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          Progress Made in Mechanism of Neuron Polarity Maintenance

          • [2020-01-17]

            On December 30, 2019, the research group of Prof. WANG Chao have revealed the molecular mechanism by which the Ankyrin-G/Ndel1 complex in the axon initial segment (AIS) of neurons maintains the axonal polarity through regulating cargo sorting. The achievement was obtained via multiple study methods of biochemistry, structural biology, chemical biology and molecular neurocell biology. The result, their another study about Ankyrin protein, was published online on PNAS, following their work on the identification of the peptide regulating cell autophagy published in Nat ChemBiol in 2018. 

            The nervous system is the most important functional regulation system in the human body. As the basic structure and functional unit of the nervous system, neurons are highly polarized cells. Typical neurons are composed of dendrites which receive signals, soma, and axons that transmit signals. Neuron polarity is maintained owing to the diverse morphologies and unique physiologic functions of different dendrites, soma and axons which are composed of variable substances. 

            AIS is a specific membrane structure region where the near end of axon is close to the cell body. It is rich in voltage-gated sodium channels (Nav channel), voltage-gated potassium channels (KCNQ2/3) and cell adhesion molecules (Nfasc, NrCAM, etc.), as well as a variety of scaffold proteins and cytoskeleton proteins, so is of great significance for neurons to integrate signals from soma and dendrites, and regulate and generate action potentials. As the most important protein complex organizer in AIS, the neural scaffold protein Ankyrin-G (AnkG) is a hallmark protein of AIS. AnkG anchors a variety of ion channels and cell adhesion molecules to the cell membrane, thereby ensuring the integrity and stability of the structure and function of AIS. At the meantime, the special status of the AIS allows AnkG to also play a role as a specific gatekeeper by selectively regulating the proteins and specific organelles that enter the axon, therefore maintaining the axon-dendritic polarity of neurons. However, the molecular basis for this selective regulation of substances in and out of axons had remained elusive. 

            The structure of AnkB/Ndel1 bind 

            In this study, Prof. WANG Chao's research group determined the direct interaction between AnkG and the dynein regulator protein Ndel1 through in vitro biochemical experiments, and used ITC for quantitative binding capacity testing. By comparing the dissociation constant of the binding between the two proteins, the assembly of the complex was analyzed systematically at the biochemical level. Then they found that AnkG's homolog, AnkB, could also form a complex with Ndel1, and analyzed the high-resolution crystal structure of the AnkB/Ndel1 complex, which helped to illustrat the molecular mechanism of binding between AnkG/AnkB and Ndel1. In the following cell biology studies on the AnkG/Ndel1 complex in mouse hippocampal neurons, they found that the AnkG/Ndel1 complex can selectively prevent the cargo that does not initially belong to the axon entering at AIS, and thus maintaining the polarity of the neurons. Furthermore, cargo sorting can be disrupted if the AnkG/Ndel1 complex formation is blocked. This research work provides a structural basis for understanding the organizational structure of the AIS and the maintenance of axonal polarity. Besides, it offers a theoretical basis for the study of the pathogenesis of human mental system diseases caused by corresponding gene mutations.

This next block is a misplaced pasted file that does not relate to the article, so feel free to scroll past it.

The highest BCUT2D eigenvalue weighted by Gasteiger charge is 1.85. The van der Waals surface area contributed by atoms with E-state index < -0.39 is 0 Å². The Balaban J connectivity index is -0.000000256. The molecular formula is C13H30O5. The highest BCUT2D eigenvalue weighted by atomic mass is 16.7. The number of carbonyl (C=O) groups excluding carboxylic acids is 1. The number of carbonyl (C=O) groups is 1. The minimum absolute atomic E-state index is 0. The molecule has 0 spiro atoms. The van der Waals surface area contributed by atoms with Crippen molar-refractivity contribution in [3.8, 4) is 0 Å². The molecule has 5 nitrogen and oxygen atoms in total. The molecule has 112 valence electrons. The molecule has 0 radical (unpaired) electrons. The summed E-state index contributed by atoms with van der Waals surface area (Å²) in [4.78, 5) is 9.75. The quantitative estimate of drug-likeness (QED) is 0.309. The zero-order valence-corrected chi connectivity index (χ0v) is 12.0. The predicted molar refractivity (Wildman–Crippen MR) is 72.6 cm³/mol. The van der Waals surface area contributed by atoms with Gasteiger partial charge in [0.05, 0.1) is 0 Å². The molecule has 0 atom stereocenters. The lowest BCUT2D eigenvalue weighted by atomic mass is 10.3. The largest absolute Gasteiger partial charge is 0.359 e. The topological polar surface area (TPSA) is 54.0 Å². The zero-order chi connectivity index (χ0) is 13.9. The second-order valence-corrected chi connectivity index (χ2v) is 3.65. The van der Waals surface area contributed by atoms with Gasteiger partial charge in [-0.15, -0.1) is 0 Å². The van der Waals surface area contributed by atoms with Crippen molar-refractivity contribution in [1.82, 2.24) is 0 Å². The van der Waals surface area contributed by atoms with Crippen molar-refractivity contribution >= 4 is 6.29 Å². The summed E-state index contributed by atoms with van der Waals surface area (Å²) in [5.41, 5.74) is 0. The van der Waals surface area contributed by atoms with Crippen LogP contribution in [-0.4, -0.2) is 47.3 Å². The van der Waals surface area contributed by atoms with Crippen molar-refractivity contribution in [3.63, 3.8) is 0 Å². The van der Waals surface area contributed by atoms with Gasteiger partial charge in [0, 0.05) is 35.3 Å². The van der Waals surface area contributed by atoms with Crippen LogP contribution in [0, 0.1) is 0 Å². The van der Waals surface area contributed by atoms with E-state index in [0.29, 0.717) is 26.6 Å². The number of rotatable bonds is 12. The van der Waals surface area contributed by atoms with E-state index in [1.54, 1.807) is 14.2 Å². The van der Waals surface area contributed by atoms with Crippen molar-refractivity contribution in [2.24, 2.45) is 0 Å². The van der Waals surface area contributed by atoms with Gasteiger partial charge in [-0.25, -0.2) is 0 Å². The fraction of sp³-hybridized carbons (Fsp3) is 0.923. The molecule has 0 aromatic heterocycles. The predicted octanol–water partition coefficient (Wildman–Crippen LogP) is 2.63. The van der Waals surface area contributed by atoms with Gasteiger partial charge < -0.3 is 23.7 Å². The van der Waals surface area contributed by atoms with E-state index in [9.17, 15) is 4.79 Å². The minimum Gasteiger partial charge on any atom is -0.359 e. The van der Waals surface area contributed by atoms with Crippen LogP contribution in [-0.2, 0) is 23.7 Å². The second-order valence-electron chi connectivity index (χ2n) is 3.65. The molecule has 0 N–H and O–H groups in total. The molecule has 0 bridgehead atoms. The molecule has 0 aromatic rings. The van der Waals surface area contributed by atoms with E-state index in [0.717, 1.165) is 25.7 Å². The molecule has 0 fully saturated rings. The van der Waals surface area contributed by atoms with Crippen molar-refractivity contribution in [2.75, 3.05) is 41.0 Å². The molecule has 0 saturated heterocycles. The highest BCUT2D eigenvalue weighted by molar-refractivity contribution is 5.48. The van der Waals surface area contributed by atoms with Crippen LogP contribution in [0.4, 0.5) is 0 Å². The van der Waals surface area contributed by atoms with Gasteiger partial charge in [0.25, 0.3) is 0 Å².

YE Jin, a Ph.D student of the School of Life Sciences of the University of Science and Technology of China, and Prof. LI Jianchao of the South China University of Technology School of Medicine are the co-first authors of the paper, with Prof. WANG Chao from the School of Life Sciences of the University of Science and Technology of China be the communication author. This work was also greatly assisted by Academician ZHANG Mingjie's research group of the Hong Kong University of Science and Technology and the Prof. ZHANG Yan's research group of the School of Life Sciences of Peking University. This research was supported by the Ministry of Science and Technology's key R & D plan, the National Natural Science Foundation of China, the Hefei Material Science and Technology Center orientation training project, the basic scientific research business expenses of the central university, and the first action of the Chinese Academy of Sciences. 




            (Written by JIANG Pengcen, edited by YE Zhenzhen , USTC News Center)

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